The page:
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R-Rated: Preaching Holy War

3 ways to help our readers understand these R-Rated passages.

R-Rated: Preaching Holy War

Is God a genocidal maniac? Many people fear the holy war passages of the Old Testament make him out to be. "Show no mercy." "Utterly destroy them." "Do not leave alive anything that breathes." Those are some pretty drastic marching orders. At first glance, God can look like an ancient military commander who's lost his marbles in war, suddenly unleashing rapid machine-gun fire on a conquered village of unarmed civilians.

Do these passages depict genocide? Are Jesus' grandparents carrying out vicious massacres at his Father's command? How do we reconcile these tough passages with the goodness of God and help our people understand them well? How do we preach on holy war? Here are a few angles I've found helpful.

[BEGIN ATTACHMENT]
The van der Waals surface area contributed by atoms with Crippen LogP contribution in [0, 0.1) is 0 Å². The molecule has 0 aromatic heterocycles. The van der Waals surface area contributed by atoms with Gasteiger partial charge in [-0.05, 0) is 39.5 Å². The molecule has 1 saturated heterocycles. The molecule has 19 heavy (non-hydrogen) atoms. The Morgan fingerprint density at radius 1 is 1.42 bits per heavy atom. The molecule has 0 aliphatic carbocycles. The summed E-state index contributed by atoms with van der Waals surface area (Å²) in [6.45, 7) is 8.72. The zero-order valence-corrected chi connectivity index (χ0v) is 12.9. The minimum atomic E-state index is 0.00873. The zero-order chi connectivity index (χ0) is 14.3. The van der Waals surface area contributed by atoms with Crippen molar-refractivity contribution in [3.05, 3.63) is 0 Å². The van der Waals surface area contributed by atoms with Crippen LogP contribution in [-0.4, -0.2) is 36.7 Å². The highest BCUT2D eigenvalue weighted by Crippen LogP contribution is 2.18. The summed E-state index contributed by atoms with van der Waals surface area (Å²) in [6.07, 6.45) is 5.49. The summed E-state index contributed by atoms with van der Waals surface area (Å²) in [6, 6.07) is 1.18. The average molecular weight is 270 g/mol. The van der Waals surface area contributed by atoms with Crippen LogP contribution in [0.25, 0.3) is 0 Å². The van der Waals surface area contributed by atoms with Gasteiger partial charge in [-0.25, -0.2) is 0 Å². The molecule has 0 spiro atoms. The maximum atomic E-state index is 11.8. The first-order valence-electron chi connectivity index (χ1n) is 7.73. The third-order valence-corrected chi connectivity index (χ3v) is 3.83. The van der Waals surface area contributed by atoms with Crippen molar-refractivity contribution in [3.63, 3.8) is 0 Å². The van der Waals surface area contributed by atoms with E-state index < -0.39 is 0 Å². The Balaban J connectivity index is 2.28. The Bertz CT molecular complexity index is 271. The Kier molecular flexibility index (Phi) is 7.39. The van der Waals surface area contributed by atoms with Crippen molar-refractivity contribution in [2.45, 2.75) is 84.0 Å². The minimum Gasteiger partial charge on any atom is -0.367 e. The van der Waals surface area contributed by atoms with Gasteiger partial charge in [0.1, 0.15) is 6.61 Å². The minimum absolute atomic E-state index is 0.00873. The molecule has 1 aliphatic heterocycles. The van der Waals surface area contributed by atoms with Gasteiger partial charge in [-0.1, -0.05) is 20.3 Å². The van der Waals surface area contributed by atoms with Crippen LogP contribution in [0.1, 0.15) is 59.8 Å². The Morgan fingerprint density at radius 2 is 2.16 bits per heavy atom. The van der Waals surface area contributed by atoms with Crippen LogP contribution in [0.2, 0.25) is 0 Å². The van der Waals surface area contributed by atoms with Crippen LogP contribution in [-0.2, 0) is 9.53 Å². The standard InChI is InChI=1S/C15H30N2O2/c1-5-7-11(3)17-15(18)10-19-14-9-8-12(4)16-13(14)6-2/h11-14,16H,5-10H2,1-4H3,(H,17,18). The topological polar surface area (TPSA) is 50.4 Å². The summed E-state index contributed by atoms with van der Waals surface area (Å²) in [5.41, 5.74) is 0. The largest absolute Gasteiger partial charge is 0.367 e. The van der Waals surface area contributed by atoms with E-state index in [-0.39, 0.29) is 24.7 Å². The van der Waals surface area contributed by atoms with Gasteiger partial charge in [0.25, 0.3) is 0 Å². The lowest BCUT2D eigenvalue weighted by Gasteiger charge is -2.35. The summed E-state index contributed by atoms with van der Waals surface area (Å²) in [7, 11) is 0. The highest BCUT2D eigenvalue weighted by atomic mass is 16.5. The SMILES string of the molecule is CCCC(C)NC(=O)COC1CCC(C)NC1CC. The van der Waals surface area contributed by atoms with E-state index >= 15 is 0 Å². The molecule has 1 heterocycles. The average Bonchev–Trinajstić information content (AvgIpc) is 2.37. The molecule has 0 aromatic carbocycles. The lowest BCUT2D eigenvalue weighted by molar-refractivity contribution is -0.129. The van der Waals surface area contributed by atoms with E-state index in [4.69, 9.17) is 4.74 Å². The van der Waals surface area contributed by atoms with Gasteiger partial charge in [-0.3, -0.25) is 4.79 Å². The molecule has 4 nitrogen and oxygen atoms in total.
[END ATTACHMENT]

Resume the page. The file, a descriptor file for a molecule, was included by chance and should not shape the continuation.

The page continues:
Military cities

The cities Israel takes out are military strongholds, not civilian population centers. Say the word city today and most of us think of metropolitan centers flooded with civilians: houses, restaurants, businesses, ...

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August 04, 2015  7:38pm

Great exegetical work. worth every minute

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Tim S

August 04, 2015  1:53pm

There are helpful insights in this article, but these are still very difficult passages. Archaeology doesn't really back up the accounts so far. So that supports the exaggerated nature but I'm not sure what that does to the authority of Joshua as Scripture. If we simply try to make Joshua more palatable to our liking, what's to stop us from doing that with all Scripture? I think it might be better in the long run to simply let these passages stand as they are, not explaining away our concerns with unknowable historical generalities. Let them stand but honestly wrestle with them in light of the rest of Scripture. Let the rest of the canon put these passages into a fuller context. Let Scripture interpret Scripture. Let the words of Jesus call us to love our enemies even though Joshua says what it says. I think I'm more OK with that.

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